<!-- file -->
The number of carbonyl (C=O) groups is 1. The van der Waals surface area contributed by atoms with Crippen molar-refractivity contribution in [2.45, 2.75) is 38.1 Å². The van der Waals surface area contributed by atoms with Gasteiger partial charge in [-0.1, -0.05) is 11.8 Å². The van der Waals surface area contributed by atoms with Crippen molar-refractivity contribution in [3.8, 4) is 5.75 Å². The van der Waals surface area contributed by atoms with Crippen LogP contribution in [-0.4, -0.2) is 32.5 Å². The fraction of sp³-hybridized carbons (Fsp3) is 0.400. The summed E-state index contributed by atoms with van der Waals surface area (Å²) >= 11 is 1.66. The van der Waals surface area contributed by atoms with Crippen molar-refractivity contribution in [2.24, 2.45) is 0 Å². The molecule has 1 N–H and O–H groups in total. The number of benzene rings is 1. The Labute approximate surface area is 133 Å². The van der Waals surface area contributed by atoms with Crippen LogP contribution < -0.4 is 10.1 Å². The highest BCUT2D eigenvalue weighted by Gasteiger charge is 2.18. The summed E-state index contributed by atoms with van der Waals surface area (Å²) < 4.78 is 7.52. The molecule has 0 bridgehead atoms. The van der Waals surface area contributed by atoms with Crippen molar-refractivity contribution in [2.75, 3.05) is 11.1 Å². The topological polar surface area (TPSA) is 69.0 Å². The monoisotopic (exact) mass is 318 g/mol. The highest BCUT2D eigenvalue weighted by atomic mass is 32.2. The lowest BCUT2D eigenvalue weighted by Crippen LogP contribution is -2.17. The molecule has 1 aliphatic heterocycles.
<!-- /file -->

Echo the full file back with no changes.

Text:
The number of carbonyl (C=O) groups is 1. The van der Waals surface area contributed by atoms with Crippen molar-refractivity contribution in [2.45, 2.75) is 38.1 Å². The van der Waals surface area contributed by atoms with Gasteiger partial charge in [-0.1, -0.05) is 11.8 Å². The van der Waals surface area contributed by atoms with Crippen molar-refractivity contribution in [3.8, 4) is 5.75 Å². The van der Waals surface area contributed by atoms with Crippen LogP contribution in [-0.4, -0.2) is 32.5 Å². The fraction of sp³-hybridized carbons (Fsp3) is 0.400. The summed E-state index contributed by atoms with van der Waals surface area (Å²) >= 11 is 1.66. The van der Waals surface area contributed by atoms with Crippen molar-refractivity contribution in [2.24, 2.45) is 0 Å². The molecule has 1 N–H and O–H groups in total. The number of benzene rings is 1. The Labute approximate surface area is 133 Å². The van der Waals surface area contributed by atoms with Crippen LogP contribution < -0.4 is 10.1 Å². The highest BCUT2D eigenvalue weighted by Gasteiger charge is 2.18. The summed E-state index contributed by atoms with van der Waals surface area (Å²) < 4.78 is 7.52. The molecule has 0 bridgehead atoms. The van der Waals surface area contributed by atoms with Crippen molar-refractivity contribution in [2.75, 3.05) is 11.1 Å². The topological polar surface area (TPSA) is 69.0 Å². The monoisotopic (exact) mass is 318 g/mol. The highest BCUT2D eigenvalue weighted by atomic mass is 32.2. The lowest BCUT2D eigenvalue weighted by Crippen LogP contribution is -2.17. The molecule has 1 aliphatic heterocycles.